In this study, four different types of surfaces were produced on titanium implants and these were characterised by SEM, LSM, XPS and optical laser profilometry. The surface conditions were: as-machined; blasted with alumina particles; plasma sprayed with titanium beads and electrolytically coated with hydroxyapatite (HA). The HA coating procedure was developed by Silva and co-workers 14 from the studies of Asaoka15. This process offers the advantage of being a less expensive alternative to the plasma-spray process. Another advantage is the lower temperature of the process, in comparison to the high temperature of plasma-spraying, that gives rise to the decomposition of hydroxyapatite into a mixture of amorphous and transformed phases.

2. Materials and Methods

2.1. Materials preparation

The implants used in this study were made from commercially pure titanium 7 mm in length by 2.2 mm in diameter. Four different surface treatments were carried out which resulted in four different implant surfaces: the first condition consisted of an as-machined implant, which was the condition that the implant came from the turning process; the second condition was a surface blasted with Al2O3 particles of granulometry in the range 250-600 mm; the third surface was plasma-sprayed with titanium beads in the range 300-500 mm; the fourth condition was an implant electrolytically coated with hydroxyapatite.

The hydroxyapatite coating process was developed in the IRC in Biomedical Materials from the technique by Asaoka et al.15 and consisted of electrolytically coating the implants with monetite and the subsequent conversion of the monetite to hydroxyapatite. Details of this procedure is given in the study by Da Silva and co-workers14.

2.2. Surface characterisation techniques

SEM analysis was performed using a Jeol field emission SEM with an accelerating voltage of 10 kV. A laser confocal microscope LSM410 (Zeiss) was used to construct topographic maps. These maps were built from a series of virtual sections of each sample that were interpreted by the LSM 3.95 software. XPS analysis was carried out in a 1257 PHI X-ray photoelectron spectrometer operating at 13.0 kV, at an angle of 54 degrees and with the Mg-ka energy (1253.6eV). The XPS analysis was performed after a sputtering of about two atomic layers. For the profilometry measurements, an optical laser profilometer Mahr GmbH TERTHOMETER CONCEPT was used. The measured parameters were: Ra, the arithmetic average of the absolute values of all points of the profile; Rq, the root-mean-square of the values of all points and Rz, the average value of the absolute heights of the five highest peaks and the depths of the five deepest valleys. The roughness parameters were measured in five regions for each surface condition.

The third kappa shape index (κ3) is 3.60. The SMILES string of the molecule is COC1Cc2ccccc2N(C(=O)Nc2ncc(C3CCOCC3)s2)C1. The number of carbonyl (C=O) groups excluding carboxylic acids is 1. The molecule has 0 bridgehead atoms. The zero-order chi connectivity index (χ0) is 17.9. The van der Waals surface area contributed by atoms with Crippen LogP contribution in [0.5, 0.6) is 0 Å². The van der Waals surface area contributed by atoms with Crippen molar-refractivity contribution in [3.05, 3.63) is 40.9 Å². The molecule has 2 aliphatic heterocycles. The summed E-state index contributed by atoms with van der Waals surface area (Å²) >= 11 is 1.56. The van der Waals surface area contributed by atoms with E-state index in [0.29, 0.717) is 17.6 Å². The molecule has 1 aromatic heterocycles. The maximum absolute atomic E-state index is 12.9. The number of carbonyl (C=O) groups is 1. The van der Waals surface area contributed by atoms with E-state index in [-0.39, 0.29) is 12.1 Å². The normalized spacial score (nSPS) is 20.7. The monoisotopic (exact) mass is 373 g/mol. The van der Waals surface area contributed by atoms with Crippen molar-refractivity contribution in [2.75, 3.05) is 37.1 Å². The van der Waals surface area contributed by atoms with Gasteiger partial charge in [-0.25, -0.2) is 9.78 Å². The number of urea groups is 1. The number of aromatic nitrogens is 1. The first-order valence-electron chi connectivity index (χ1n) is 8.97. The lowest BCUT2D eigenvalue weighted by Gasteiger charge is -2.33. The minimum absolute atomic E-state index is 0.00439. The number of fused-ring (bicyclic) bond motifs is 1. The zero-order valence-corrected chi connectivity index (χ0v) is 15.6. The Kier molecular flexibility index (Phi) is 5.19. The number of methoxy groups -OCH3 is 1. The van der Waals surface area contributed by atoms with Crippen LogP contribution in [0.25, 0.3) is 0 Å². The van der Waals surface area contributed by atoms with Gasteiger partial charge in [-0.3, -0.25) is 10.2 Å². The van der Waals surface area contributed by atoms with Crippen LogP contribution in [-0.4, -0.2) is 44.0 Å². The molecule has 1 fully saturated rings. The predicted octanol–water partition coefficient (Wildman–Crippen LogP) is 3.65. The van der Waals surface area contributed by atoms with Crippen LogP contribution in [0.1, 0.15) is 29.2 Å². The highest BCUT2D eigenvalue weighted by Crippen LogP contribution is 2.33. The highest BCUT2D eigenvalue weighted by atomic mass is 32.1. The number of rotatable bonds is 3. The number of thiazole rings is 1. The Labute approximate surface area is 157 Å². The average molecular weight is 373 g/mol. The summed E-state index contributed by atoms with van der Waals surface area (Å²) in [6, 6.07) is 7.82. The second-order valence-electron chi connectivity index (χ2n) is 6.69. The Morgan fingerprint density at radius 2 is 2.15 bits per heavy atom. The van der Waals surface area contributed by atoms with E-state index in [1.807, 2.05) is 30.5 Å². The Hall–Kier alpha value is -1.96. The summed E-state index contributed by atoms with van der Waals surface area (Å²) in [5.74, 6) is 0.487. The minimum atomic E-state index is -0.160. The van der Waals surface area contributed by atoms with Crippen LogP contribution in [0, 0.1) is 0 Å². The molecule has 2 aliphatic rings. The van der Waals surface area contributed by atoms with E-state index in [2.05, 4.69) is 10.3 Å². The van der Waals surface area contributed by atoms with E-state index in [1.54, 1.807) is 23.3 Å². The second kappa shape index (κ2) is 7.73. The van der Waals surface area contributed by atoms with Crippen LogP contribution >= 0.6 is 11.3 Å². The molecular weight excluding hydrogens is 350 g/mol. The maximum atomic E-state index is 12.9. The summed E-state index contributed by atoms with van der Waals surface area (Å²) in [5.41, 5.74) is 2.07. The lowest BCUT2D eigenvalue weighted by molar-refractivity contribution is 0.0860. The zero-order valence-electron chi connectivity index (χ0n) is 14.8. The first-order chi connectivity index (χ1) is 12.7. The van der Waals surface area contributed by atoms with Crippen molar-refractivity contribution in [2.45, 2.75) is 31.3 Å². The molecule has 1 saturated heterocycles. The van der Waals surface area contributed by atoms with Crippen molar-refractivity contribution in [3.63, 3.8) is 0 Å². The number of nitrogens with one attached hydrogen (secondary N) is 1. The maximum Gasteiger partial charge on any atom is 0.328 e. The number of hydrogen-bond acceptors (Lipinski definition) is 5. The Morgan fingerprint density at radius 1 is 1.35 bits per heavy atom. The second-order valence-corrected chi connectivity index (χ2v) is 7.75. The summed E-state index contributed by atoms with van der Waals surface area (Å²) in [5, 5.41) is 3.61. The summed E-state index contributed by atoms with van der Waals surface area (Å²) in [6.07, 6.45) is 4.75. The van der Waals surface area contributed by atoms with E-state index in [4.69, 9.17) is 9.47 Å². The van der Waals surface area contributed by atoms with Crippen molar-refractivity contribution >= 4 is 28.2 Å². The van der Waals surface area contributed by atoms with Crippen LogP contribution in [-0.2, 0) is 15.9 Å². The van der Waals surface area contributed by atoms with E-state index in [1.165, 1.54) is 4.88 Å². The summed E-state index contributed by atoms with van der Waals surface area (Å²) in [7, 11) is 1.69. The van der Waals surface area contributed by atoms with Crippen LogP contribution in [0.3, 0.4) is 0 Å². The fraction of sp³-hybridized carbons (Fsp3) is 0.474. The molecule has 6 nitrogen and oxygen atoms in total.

3. Results and Discussion

SEM analysis of the as-machined specimen showed a relatively clean surface, as shown in Fig. 1a. The specimen blasted with alumina was found to exhibit a rougher surface and the presence of some aluminium-rich particles resulting from the blasting process, Fig. 1b. These particles appeared to be evenly distributed on the implant surface.

 

Figure 1. SEM picture showing the surface of the implant: (x 3.000). a) as-machined; b) Al2O3 blasted; c) plasma-sprayed with titanium; d) electrolitically coated with hydroxyapatite.

 

The titanium plasma-sprayed sample showed an uniform and very rough surface, Fig. 1c, and a melted aspect of some particles. The implant that was electrolytically coated with hydroxyapatite exhibited an homogeneous surface, as can be seen in Fig. 1d. The microstructure consisted of small hydroxyapatite crystallites, in the range of 1-5 mm and X-ray diffraction indicated no other calcium phosphate phase than hydroxyapatite. At higher magnification, as shown in Fig. 2, it could be observed that nanometric crystals grew from the tip of each individual hydroxyapatite crystallite. The rough surfaces observed in Figs. 1b to 1d suggest, as might be expected, that the Al2O3 blasted, the titanium plasma-sprayed and the hydroxyapatite samples would have a much higher surface area than the as-machined sample.

 

Figure 2. Hydroxyapatite coated implant under high magnification. (x 10.000).

 

Figure 3 shows a cross section of the electrolytically produced hydroxyapatite coating from this study. The thickness of the electrolytically produced hydroxyapatite coating varied from 5 to 30 mm. Other processes result in thicker coatings as Lacefield16 found the range 40 to 60 mm for electrochemical processes and, according to Willmann17, the thickness of hydroxyapatite coatings produced by plasma-spray varies from 50 to 250 mm. The thinner layer can be a positive point for electrolytic deposition process as, usually, adhesive strength increases with decreasing coating thickness17. Willmann17 explains the compromise between coating thickness and adhesion in terms of the tendency thicker coatings have to peel off their substrates. The ideal value for coating thickness has not already been determined because there is a compromise between thickness and resorption and it is not well established how long a coating needs to be present after insertion in the human body18.